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Ace and Demi in Paraiso de Antonio

Over to you, have you been to Sipaway? Let us hear from you in the comment section below.

Don’t forget to follow us on Facebook! See you!

’til the next paradise! 

Love, Ace and Demi

 

First Kick Of Summer in Carnaza Island

And just like that, summer is here again!

Technically, there is really no summer season in the Philippines. As a tropical country, we only have wet and dry seasons. Some foreigners think it’s summer all year-round here. For us Filipinos, we consider the months of March, April, and May as the summer periods being the hottest months.

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Too cheesy for summer, yeah?

Although we could enjoy the beach at any time of the year, we feel a different kind of excitement when March comes. Perhaps, it’s the thought that summer is about to kick off.

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Beachy days!

But for busy bees like us, it’s hard to get time off from work to enjoy the season. So we make sure to seize every chance to travel and make our own summer story. Apropos, my good friend Niña and I had a holiday that fell on Friday last week. It was kind of a long weekend for us and luckily, Ace was also able to join.

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Wave and sand are happiness on your feet!

Niña and I had been lusting for Carnaza Island in Daanbantayan, Cebu. After our Bantayan Island escapade last year, we were supposed to visit Carnaza before summer 2018 ended, but we never got the chance.

Finally, comes summer 2019! We’ll never let Carnaza get away from us.

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Chillin’ like the boat is mine!

So the plan was to go to the North Bus Terminal as early as 1:30am on Friday to catch the first trip to Daanbantayan. However, the handsome husband turned off his alarm (again), and as expected, we overslept. I was awakened around 4 in the morning and realized we’re late. I quickly jumped out of the bed to check my phone. I received a few messages from Niña, I knew she’d been waiting. I called her, and thankfully she was still awake. We wasted no time and headed to the bus terminal.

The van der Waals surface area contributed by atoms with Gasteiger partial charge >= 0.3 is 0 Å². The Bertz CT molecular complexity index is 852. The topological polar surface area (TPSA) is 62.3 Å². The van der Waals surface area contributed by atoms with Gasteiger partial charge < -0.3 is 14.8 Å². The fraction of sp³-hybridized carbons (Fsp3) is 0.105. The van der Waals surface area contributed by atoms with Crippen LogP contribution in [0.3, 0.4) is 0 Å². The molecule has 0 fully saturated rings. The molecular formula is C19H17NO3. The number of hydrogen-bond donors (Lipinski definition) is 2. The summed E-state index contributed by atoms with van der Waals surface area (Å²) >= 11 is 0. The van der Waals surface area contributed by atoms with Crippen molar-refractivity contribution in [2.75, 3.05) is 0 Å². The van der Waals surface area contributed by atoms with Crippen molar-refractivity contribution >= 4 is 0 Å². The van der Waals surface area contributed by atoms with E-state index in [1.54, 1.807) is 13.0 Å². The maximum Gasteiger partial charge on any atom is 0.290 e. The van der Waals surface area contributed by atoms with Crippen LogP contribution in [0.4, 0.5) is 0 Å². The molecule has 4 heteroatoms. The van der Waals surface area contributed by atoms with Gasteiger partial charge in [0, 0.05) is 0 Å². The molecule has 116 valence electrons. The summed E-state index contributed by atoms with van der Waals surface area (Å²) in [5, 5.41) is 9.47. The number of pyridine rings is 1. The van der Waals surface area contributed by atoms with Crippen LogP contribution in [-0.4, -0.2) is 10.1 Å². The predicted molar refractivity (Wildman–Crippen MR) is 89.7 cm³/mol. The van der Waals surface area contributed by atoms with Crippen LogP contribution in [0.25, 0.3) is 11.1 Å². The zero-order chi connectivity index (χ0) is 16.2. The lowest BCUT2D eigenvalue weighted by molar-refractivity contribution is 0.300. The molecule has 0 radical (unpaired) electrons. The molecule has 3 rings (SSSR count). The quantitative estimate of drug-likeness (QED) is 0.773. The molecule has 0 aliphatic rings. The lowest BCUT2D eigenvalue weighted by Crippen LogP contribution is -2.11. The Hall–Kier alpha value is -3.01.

While we were on the bus, I was a bit worried about not catching the local passenger boat to the island. Based on the information we’ve read online, Carnaza has only one local boat trip per day that leaves Tapilon Port at 7:30 am. If we’re unable to catch it, we have to hire a private boat to take us to the island which would cost us a fortune since we’re not a big group.

Great fervor made us carry on our trip despite the time. We might just stay in the mainland for the night and catch the first trip the next day. Or, whatever! Hahaha!

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Isn’t she beautiful?

It was past 9 o’clock when we reached Tapilon Port. As soon as we got off the bus, motorcycle drivers already knew we’re heading to Carnaza. They told us there was no boat bound to the island in Tapilon on that day because of the big waves. They suggested we go to the town’s port instead. We somewhat already expected it because we’re freakin’ late.

We decided to have our breakfast first in the nearby eatery before going to town. After eating, we took a tricycle to the other port. Heaven was so kind to us. A passenger boat from the island had just ported when we arrived. They said it would leave the mainland at 1 pm which meant we had to wait for three hours. So while waiting for the time, we took a nap in the boat.

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Ace and Demi in Carnaza Eco Park.

The boat departed as soon as the clock struck one. We noticed the passengers crowded at the center wearing their jackets. We were still a few meters away from the port when big waves started hitting our boat. It was a rough ride all throughout. Scary thoughts came crashing in as our boat maneuvered its way through the harsh waves.

Then I heard one woman said, “Aw, gagmay ra man diayng balud ron.” (Oh, the waves are relatively small today.) I exclaimed, “What? Are these still small, nay?

Normal ra man ni nga balud day,” she replied. (These waves are normal.)

I didn’t know if I should feel at ease or be more worried. Nonetheless, we arrived on the island safe and sound. Then, we rode a motorcycle to Carnaza Eco Park.

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The woodsheds in Carnaza Eco Park.